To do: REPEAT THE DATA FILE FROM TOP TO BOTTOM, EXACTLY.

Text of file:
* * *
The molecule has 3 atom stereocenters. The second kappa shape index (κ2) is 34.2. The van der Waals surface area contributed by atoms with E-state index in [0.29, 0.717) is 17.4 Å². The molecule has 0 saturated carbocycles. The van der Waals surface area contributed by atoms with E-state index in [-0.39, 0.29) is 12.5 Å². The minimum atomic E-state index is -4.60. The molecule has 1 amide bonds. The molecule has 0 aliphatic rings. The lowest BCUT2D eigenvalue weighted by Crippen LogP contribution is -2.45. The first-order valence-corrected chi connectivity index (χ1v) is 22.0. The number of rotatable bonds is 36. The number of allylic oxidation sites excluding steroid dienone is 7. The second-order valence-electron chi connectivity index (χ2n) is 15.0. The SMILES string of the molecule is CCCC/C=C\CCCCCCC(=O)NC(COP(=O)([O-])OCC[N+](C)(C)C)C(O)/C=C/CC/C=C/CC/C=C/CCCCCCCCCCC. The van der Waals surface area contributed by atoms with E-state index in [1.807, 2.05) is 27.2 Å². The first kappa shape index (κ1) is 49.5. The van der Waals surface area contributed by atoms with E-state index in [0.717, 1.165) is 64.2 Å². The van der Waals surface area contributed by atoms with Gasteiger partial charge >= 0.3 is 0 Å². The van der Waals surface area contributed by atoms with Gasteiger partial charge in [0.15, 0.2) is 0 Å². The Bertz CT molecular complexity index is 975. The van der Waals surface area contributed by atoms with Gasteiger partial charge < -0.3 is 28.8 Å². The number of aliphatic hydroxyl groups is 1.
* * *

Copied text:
The molecule has 3 atom stereocenters. The second kappa shape index (κ2) is 34.2. The van der Waals surface area contributed by atoms with E-state index in [0.29, 0.717) is 17.4 Å². The molecule has 0 saturated carbocycles. The van der Waals surface area contributed by atoms with E-state index in [-0.39, 0.29) is 12.5 Å². The minimum atomic E-state index is -4.60. The molecule has 1 amide bonds. The molecule has 0 aliphatic rings. The lowest BCUT2D eigenvalue weighted by Crippen LogP contribution is -2.45. The first-order valence-corrected chi connectivity index (χ1v) is 22.0. The number of rotatable bonds is 36. The number of allylic oxidation sites excluding steroid dienone is 7. The second-order valence-electron chi connectivity index (χ2n) is 15.0. The SMILES string of the molecule is CCCC/C=C\CCCCCCC(=O)NC(COP(=O)([O-])OCC[N+](C)(C)C)C(O)/C=C/CC/C=C/CC/C=C/CCCCCCCCCCC. The van der Waals surface area contributed by atoms with E-state index in [1.807, 2.05) is 27.2 Å². The first kappa shape index (κ1) is 49.5. The van der Waals surface area contributed by atoms with E-state index in [0.717, 1.165) is 64.2 Å². The van der Waals surface area contributed by atoms with Gasteiger partial charge >= 0.3 is 0 Å². The van der Waals surface area contributed by atoms with Gasteiger partial charge in [0.15, 0.2) is 0 Å². The Bertz CT molecular complexity index is 975. The van der Waals surface area contributed by atoms with Gasteiger partial charge < -0.3 is 28.8 Å². The number of aliphatic hydroxyl groups is 1.